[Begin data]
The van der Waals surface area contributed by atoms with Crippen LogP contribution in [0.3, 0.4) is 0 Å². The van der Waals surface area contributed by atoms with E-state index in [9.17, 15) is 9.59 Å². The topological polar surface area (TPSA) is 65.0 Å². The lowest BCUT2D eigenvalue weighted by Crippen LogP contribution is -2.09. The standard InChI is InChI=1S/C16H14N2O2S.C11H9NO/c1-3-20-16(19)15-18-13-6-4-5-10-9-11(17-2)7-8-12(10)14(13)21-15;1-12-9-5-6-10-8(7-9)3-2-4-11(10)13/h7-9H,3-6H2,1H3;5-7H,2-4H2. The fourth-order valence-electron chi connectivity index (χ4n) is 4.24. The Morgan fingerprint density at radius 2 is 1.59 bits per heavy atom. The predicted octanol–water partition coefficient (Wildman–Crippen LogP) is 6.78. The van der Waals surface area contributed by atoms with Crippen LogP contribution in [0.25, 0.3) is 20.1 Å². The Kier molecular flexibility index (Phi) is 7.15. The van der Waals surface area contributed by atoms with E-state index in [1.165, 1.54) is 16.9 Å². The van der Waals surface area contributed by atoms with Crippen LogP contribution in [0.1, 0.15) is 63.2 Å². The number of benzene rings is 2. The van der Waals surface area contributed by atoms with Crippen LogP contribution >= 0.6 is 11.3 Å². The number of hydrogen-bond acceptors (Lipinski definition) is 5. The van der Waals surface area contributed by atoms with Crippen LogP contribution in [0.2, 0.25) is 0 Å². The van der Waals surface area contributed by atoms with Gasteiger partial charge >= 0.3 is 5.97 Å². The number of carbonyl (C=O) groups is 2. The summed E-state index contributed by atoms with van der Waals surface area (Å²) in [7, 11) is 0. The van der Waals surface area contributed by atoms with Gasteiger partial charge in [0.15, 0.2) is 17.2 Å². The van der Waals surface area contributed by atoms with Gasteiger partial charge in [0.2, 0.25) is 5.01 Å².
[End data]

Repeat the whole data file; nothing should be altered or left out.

The van der Waals surface area contributed by atoms with Crippen LogP contribution in [0.3, 0.4) is 0 Å². The van der Waals surface area contributed by atoms with E-state index in [9.17, 15) is 9.59 Å². The topological polar surface area (TPSA) is 65.0 Å². The lowest BCUT2D eigenvalue weighted by Crippen LogP contribution is -2.09. The standard InChI is InChI=1S/C16H14N2O2S.C11H9NO/c1-3-20-16(19)15-18-13-6-4-5-10-9-11(17-2)7-8-12(10)14(13)21-15;1-12-9-5-6-10-8(7-9)3-2-4-11(10)13/h7-9H,3-6H2,1H3;5-7H,2-4H2. The fourth-order valence-electron chi connectivity index (χ4n) is 4.24. The Morgan fingerprint density at radius 2 is 1.59 bits per heavy atom. The predicted octanol–water partition coefficient (Wildman–Crippen LogP) is 6.78. The van der Waals surface area contributed by atoms with Crippen LogP contribution in [0.25, 0.3) is 20.1 Å². The Kier molecular flexibility index (Phi) is 7.15. The van der Waals surface area contributed by atoms with E-state index in [1.165, 1.54) is 16.9 Å². The van der Waals surface area contributed by atoms with Crippen LogP contribution in [0.1, 0.15) is 63.2 Å². The number of benzene rings is 2. The van der Waals surface area contributed by atoms with Crippen LogP contribution >= 0.6 is 11.3 Å². The number of hydrogen-bond acceptors (Lipinski definition) is 5. The van der Waals surface area contributed by atoms with Crippen LogP contribution in [0.2, 0.25) is 0 Å². The van der Waals surface area contributed by atoms with Gasteiger partial charge >= 0.3 is 5.97 Å². The number of carbonyl (C=O) groups is 2. The summed E-state index contributed by atoms with van der Waals surface area (Å²) in [7, 11) is 0. The van der Waals surface area contributed by atoms with Gasteiger partial charge in [0.15, 0.2) is 17.2 Å². The van der Waals surface area contributed by atoms with Gasteiger partial charge in [0.2, 0.25) is 5.01 Å².